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In a convention scenario that I played in, creatures used dominate monster on a player character, and taking "total and precise control of the target", ordered the character to jump into a convenient pool of water and inhale deeply. On the character's subsequent turn, the character jumped into the pool and inhaled deeply. The DM then said that the character dropped to 0 hp and died instantly with no death saving throws.

Can dominate monster work this way RAW?

It appears that dominate monster can be used to make the character do something obviously suicidal. The relevant part of dominate monster states:

You can use your action to take total and precise control of the target. Until the end of your next turn, the creature takes only the actions you choose, and doesn't do anything that you don't allow it to do.

This could be used to allow someone to jump off a 200' foot cliff (although, in D&D, that would not necessarily be fatal to a high-level character), jump into a pool of lava doing an arbitrarily high amount of damage, or stick one's head into a sphere of annihilation, or, as in this case, to drown oneself in a pool of water.

Suffocating takes a certain number of rounds of no oxygen to begin dying, and then requires death saving throws. 3 failures will kill you, but 3 successes won't stabilize you:

When a creature runs out of breath or is choking, it can survive for a number of rounds equal to its Constitution modifier (minimum of 1 round). At the start of its next turn, it drops to 0 hit points and is dying, and it can't regain hit points or be stabilized until it can breathe again.

So the question might reduce to whether death by suffocation can be sped up (drop to 0 hp on the current turn, skip saving throws) by intentionally inhaling water. But if it doesn't, are there other interactions between dominate monster and intentional suffocation, such as gaining a new saving throw when suffocation drops the character to 0 hp, or no longer being dominated once unconscious but still suffocating?

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    \$\begingroup\$ Relevant: How does drowning work when you're already at 0 hp and fall into water?. \$\endgroup\$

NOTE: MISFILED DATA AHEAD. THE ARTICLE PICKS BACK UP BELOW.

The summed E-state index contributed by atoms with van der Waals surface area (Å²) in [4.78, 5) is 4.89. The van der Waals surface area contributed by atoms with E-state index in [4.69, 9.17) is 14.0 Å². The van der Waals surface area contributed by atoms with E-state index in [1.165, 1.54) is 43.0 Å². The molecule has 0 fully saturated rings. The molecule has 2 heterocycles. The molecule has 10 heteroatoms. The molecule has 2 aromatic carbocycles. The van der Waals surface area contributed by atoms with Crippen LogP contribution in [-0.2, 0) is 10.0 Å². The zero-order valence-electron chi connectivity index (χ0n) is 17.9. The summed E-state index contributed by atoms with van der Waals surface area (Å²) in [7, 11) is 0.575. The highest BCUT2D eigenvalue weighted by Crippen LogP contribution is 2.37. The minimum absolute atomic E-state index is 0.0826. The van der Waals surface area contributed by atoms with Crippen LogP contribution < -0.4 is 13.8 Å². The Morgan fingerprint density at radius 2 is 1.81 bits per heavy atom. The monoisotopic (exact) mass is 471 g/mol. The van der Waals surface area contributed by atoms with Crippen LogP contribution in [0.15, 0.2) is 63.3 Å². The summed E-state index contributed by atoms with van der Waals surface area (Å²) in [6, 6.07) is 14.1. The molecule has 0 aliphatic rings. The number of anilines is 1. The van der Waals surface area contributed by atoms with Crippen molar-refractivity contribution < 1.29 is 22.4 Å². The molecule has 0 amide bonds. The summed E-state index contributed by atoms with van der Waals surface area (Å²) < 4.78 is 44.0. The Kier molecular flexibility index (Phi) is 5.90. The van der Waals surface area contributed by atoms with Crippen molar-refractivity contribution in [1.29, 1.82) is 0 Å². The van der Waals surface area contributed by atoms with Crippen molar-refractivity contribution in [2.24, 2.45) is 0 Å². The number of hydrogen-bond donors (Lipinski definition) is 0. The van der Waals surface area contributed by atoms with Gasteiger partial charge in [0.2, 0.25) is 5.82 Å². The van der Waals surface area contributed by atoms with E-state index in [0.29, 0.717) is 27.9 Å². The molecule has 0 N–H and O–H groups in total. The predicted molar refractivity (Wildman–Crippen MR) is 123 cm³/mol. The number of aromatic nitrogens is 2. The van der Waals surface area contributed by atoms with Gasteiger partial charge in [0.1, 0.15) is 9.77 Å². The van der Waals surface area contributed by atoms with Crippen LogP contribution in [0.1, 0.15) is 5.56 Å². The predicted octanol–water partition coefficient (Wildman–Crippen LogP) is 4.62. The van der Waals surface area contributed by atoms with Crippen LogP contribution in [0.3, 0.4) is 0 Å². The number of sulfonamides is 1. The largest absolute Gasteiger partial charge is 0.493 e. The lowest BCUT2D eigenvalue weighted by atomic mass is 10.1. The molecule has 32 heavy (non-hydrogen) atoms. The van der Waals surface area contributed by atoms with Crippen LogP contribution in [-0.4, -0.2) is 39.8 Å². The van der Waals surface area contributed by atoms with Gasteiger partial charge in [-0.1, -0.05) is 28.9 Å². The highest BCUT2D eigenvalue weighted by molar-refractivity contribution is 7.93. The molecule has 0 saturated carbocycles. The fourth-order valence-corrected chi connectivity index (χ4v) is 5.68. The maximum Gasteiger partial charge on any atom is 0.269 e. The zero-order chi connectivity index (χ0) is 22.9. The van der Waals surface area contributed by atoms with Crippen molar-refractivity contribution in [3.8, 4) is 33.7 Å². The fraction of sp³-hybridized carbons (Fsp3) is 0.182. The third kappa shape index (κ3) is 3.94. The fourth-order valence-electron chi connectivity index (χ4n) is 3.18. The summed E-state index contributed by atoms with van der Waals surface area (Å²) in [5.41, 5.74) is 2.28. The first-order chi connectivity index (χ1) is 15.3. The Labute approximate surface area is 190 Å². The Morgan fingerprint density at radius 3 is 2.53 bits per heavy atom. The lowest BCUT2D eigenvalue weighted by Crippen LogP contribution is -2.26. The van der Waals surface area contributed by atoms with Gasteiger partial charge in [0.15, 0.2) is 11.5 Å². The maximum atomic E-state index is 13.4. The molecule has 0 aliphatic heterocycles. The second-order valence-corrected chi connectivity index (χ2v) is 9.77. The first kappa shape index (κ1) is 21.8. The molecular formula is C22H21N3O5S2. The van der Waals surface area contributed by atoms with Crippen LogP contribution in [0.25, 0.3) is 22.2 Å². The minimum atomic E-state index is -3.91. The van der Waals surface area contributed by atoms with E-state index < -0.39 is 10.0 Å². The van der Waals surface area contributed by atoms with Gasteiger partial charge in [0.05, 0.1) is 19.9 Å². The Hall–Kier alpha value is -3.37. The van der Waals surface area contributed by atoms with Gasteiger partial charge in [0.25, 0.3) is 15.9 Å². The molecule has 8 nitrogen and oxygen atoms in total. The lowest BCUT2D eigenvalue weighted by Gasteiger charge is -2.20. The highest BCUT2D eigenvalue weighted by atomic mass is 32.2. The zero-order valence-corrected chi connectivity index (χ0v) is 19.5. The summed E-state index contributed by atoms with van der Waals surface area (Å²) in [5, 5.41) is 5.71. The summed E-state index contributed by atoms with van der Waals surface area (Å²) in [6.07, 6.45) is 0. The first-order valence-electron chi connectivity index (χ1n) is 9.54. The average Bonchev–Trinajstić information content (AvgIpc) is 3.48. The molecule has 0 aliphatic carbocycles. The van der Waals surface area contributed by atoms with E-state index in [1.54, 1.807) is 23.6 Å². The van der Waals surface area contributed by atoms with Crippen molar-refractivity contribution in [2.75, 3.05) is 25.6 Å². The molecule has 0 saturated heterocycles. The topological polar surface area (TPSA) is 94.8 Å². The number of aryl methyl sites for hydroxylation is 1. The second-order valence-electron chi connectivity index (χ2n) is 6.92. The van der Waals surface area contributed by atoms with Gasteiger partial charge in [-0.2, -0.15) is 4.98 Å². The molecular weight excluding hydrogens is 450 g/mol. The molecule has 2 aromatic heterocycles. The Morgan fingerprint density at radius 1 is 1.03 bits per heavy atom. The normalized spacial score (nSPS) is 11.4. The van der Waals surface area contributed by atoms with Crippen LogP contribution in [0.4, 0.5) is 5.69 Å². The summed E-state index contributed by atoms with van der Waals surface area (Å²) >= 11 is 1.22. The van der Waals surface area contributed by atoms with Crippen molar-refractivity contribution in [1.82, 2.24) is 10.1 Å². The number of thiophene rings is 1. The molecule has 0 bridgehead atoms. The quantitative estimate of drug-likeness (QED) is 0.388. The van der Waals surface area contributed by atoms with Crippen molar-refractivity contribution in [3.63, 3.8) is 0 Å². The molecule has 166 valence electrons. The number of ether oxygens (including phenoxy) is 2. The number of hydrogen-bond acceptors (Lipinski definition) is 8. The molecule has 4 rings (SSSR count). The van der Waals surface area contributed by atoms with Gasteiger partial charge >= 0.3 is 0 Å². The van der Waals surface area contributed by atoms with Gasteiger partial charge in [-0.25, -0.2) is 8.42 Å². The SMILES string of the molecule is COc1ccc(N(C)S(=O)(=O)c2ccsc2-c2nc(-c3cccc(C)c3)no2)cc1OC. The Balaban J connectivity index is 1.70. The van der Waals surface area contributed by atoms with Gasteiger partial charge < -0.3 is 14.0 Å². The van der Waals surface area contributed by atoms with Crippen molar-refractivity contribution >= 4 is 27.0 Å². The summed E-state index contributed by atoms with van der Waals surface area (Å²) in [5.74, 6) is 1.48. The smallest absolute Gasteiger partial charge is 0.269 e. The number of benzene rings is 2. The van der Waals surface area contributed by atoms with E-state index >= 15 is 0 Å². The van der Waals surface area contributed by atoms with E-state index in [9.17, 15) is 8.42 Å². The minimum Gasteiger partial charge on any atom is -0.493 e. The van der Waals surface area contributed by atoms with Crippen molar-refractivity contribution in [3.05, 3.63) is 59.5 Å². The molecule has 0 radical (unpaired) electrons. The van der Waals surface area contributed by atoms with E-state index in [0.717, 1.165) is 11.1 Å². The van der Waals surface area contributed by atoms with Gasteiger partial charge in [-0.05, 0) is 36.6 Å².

– Tobias F.
    Dec 14, 2021 at 8:34
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    \$\begingroup\$ Did the DM claim to be using RAW for drowning, or did they appear to be making it up on the spot, perhaps not knowing that there were already rules for it? \$\endgroup\$ Dec 14, 2021 at 16:06
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    \$\begingroup\$ Side note: a useful related question might be how dominate monster works when the target becomes unconscious. \$\endgroup\$ Dec 15, 2021 at 0:52
  • \$\begingroup\$ The DM was not making it up on the spot. The same scenario was run the same way at several tables as part of a competition, so they were intending it to be challenging. All DMs in the event were following the same rules. They may have said, or at least implied, that the intention was that everything in the scenario was RAW. \$\endgroup\$ Dec 15, 2021 at 5:25
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    \$\begingroup\$ Sounds like the kind of DM that only runs games at conventions. \$\endgroup\$
    – Wyrmwood
    Dec 16, 2021 at 0:33

2 Answers 2

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Dominate monster probably does work this way.

The spell description seems pretty straightforward:

You can use your action to take total and precise control of the target.

This seems pretty unambiguous to me, the instructions given seem to fit squarely within "total and precise control".

Drowning definitely does not work this way.

The rules for suffocation are unambiguous. Let's review them in order, comparing them to the rather unfortunate ruling the DM made in your situation:

A creature can hold its breath for a number of minutes equal to 1 + its Constitution modifier (minimum of 30 seconds).

The dominated character was ordered to exhale all of their breath and suck in water, so holding their breath does not apply here. However, the next rule is where your DM diverges from the rules:

When a creature runs out of breath or is choking, it can survive for a number of rounds equal to its Constitution modifier (minimum of 1 round).

Your DM ruled that the creature died instantly. The rules say they can survive a number of rounds equal to their constitution modifier. The next rule takes us even further away from the DM's ruling: